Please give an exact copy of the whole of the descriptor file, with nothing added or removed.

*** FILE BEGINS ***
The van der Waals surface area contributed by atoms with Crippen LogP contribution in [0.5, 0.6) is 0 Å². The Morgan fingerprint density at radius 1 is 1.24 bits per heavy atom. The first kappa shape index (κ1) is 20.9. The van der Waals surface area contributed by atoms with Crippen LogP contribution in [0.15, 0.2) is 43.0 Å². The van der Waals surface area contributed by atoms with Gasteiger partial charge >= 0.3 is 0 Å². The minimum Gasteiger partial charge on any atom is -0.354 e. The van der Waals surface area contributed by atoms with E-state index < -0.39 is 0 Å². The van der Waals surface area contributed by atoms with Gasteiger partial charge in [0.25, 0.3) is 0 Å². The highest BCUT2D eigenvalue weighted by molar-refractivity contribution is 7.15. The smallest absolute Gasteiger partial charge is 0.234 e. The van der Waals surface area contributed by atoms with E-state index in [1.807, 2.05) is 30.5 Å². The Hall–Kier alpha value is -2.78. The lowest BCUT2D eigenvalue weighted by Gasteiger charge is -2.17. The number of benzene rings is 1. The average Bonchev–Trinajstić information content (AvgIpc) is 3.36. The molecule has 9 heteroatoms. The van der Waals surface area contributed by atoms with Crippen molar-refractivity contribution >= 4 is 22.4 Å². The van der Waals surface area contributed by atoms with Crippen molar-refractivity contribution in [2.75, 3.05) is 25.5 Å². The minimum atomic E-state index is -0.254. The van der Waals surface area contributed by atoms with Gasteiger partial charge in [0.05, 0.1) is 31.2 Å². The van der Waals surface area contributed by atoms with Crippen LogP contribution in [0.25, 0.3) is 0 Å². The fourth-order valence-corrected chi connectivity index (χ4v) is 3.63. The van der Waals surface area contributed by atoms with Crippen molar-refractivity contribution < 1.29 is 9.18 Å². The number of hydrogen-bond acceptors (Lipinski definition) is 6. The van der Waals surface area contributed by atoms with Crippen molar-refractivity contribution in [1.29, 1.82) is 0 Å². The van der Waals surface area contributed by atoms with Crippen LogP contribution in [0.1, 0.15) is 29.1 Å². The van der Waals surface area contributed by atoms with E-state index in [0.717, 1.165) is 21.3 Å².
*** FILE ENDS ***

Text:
The van der Waals surface area contributed by atoms with Crippen LogP contribution in [0.5, 0.6) is 0 Å². The Morgan fingerprint density at radius 1 is 1.24 bits per heavy atom. The first kappa shape index (κ1) is 20.9. The van der Waals surface area contributed by atoms with Crippen LogP contribution in [0.15, 0.2) is 43.0 Å². The van der Waals surface area contributed by atoms with Gasteiger partial charge >= 0.3 is 0 Å². The minimum Gasteiger partial charge on any atom is -0.354 e. The van der Waals surface area contributed by atoms with E-state index < -0.39 is 0 Å². The van der Waals surface area contributed by atoms with Gasteiger partial charge in [0.25, 0.3) is 0 Å². The highest BCUT2D eigenvalue weighted by molar-refractivity contribution is 7.15. The smallest absolute Gasteiger partial charge is 0.234 e. The van der Waals surface area contributed by atoms with E-state index in [1.807, 2.05) is 30.5 Å². The Hall–Kier alpha value is -2.78. The lowest BCUT2D eigenvalue weighted by Gasteiger charge is -2.17. The number of benzene rings is 1. The average Bonchev–Trinajstić information content (AvgIpc) is 3.36. The molecule has 9 heteroatoms. The van der Waals surface area contributed by atoms with Crippen molar-refractivity contribution >= 4 is 22.4 Å². The van der Waals surface area contributed by atoms with Crippen molar-refractivity contribution in [2.75, 3.05) is 25.5 Å². The minimum atomic E-state index is -0.254. The van der Waals surface area contributed by atoms with Gasteiger partial charge in [0.05, 0.1) is 31.2 Å². The van der Waals surface area contributed by atoms with Crippen LogP contribution in [0.25, 0.3) is 0 Å². The fourth-order valence-corrected chi connectivity index (χ4v) is 3.63. The van der Waals surface area contributed by atoms with Crippen molar-refractivity contribution < 1.29 is 9.18 Å². The number of hydrogen-bond acceptors (Lipinski definition) is 6. The van der Waals surface area contributed by atoms with Crippen molar-refractivity contribution in [1.29, 1.82) is 0 Å². The van der Waals surface area contributed by atoms with Crippen LogP contribution in [0.1, 0.15) is 29.1 Å². The van der Waals surface area contributed by atoms with E-state index in [0.717, 1.165) is 21.3 Å².